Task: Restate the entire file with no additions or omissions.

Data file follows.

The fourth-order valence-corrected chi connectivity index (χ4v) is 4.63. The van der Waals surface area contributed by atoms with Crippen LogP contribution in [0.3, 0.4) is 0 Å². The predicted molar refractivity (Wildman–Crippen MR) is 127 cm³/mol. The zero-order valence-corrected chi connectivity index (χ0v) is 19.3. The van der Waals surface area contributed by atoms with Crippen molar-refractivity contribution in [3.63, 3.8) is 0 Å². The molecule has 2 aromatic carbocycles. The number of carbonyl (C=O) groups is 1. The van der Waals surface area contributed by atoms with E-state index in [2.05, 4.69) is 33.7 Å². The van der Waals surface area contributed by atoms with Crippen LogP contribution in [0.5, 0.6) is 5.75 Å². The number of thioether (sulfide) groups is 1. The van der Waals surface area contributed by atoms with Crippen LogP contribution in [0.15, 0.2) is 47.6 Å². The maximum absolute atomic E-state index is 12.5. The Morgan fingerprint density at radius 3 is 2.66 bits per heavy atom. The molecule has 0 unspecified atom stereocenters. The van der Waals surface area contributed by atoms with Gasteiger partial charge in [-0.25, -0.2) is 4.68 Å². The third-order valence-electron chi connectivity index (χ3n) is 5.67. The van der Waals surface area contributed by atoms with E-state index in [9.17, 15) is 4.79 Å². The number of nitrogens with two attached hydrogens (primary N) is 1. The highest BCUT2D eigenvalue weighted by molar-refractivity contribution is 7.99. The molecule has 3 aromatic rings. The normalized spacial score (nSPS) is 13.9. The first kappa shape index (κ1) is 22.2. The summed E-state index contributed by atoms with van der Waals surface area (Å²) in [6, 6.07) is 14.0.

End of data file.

The fourth-order valence-corrected chi connectivity index (χ4v) is 4.63. The van der Waals surface area contributed by atoms with Crippen LogP contribution in [0.3, 0.4) is 0 Å². The predicted molar refractivity (Wildman–Crippen MR) is 127 cm³/mol. The zero-order valence-corrected chi connectivity index (χ0v) is 19.3. The van der Waals surface area contributed by atoms with Crippen molar-refractivity contribution in [3.63, 3.8) is 0 Å². The molecule has 2 aromatic carbocycles. The number of carbonyl (C=O) groups is 1. The van der Waals surface area contributed by atoms with E-state index in [2.05, 4.69) is 33.7 Å². The van der Waals surface area contributed by atoms with Crippen LogP contribution in [0.5, 0.6) is 5.75 Å². The number of thioether (sulfide) groups is 1. The van der Waals surface area contributed by atoms with Crippen LogP contribution in [0.15, 0.2) is 47.6 Å². The maximum absolute atomic E-state index is 12.5. The Morgan fingerprint density at radius 3 is 2.66 bits per heavy atom. The molecule has 0 unspecified atom stereocenters. The van der Waals surface area contributed by atoms with Gasteiger partial charge in [-0.25, -0.2) is 4.68 Å². The third-order valence-electron chi connectivity index (χ3n) is 5.67. The van der Waals surface area contributed by atoms with E-state index in [9.17, 15) is 4.79 Å². The number of nitrogens with two attached hydrogens (primary N) is 1. The highest BCUT2D eigenvalue weighted by molar-refractivity contribution is 7.99. The molecule has 3 aromatic rings. The normalized spacial score (nSPS) is 13.9. The first kappa shape index (κ1) is 22.2. The summed E-state index contributed by atoms with van der Waals surface area (Å²) in [6, 6.07) is 14.0.